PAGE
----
Psychedelic Furs, Made Of Rain (2020) A (On Time!) Review

Back in the 1980’s, one of my favorite bands was The Psychedelic Furs. Their music was post-punk/new wave but they seemed to steer a course uniquely their own, with hits including Pretty In Pink, the song which became the basis/title to a John Hughes directed film…

Here’s one of their biggest hits and one of my favorites, Love My Way (love the drumming toward the end of the song!)…

And here’s the absolutely haunting and lovely The Ghost In You

The group seemed to build steam, becoming better and better and more popular with each new album. Then came their 1987 album Midnight To Midnight, which I personally loved but which others seemed to feel was a big drop in quality for the Furs, as well as embarrassing for the images they used (specifically, all that flashy leather) on their album cover and interiors…

Midnight To Midnight

While I loved the album, their subsequent follow up albums, 1989’s Book of Days and 1991’s World Outside, also in my estimation pretty damn good works, seemed to show interest in the Furs and their music was in decline among the general public. Neither album -at least that I can remember- made much of a splash and after the World Outside release, it seemed the Furs were done.

Lead singer/writer Richard Butler would go on to release two albums under the Love Spit Love moniker and, again, I liked them but yet again they didn’t seem to make many waves with the public.

The Psychedelic Furs, however, reformed and continued touring and, while doing so, Richard Butler and company decided they didn’t want to simply keep repeating/singing the old standards. They developed an itch to create a new album with new songs.

So an astonishing twenty nine years after the release of their last album, The Psychedelic Furs last week released their brand new album Made of Rain.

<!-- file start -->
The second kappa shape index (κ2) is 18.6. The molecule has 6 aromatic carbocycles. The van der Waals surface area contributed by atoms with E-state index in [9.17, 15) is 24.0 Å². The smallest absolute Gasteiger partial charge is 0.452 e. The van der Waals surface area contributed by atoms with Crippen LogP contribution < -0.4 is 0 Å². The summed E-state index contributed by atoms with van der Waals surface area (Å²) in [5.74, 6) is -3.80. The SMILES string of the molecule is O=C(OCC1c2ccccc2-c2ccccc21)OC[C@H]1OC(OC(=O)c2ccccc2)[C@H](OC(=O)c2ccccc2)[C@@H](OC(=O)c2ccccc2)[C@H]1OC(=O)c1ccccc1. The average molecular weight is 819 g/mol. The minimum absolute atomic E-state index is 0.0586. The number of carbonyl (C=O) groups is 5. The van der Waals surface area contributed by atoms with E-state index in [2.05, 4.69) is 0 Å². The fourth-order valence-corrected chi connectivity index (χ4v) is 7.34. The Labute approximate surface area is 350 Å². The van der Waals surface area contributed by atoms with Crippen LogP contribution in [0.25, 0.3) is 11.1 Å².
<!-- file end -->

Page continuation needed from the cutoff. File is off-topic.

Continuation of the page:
Made of Rain

Frankly, I was both astonished and pleased with the new material.

This is a strong album which is very much filled with the Furs’ best type of songs: At times morose, mysterious, and heart-felt.

One song in particular just blows my socks off, No-One

Just… wow.

While I feel that song is the highlight of the album, there are plenty of other great tunes to dig into, including The Boy That Invented Rock and Roll and Don’t Believe.

The album sounds like it could have been released in/around the time the other wonderful Furs albums were released. Yeah, I guess you could take that as a backhanded compliment: Jeeze, have they progressed any in all these years?

It isn’t a backhanded compliment, though. When picking up a Furs album, one expects a certain sound and tone and this album has it in spades.

A critic noted this album was like David Bowie’s Blackstar, a magnificent new work which neatly fits into and compliments the others.

While I hope this isn’t the last we hear of new Psychedelic Furs works, it shows that when Butler and company got together and decided to do something new, they didn’t just rest on their laurels. They came back with a beautiful, wonderful new work which proudly sits among their best.

Highly recommended, especially for Furs fans like myself!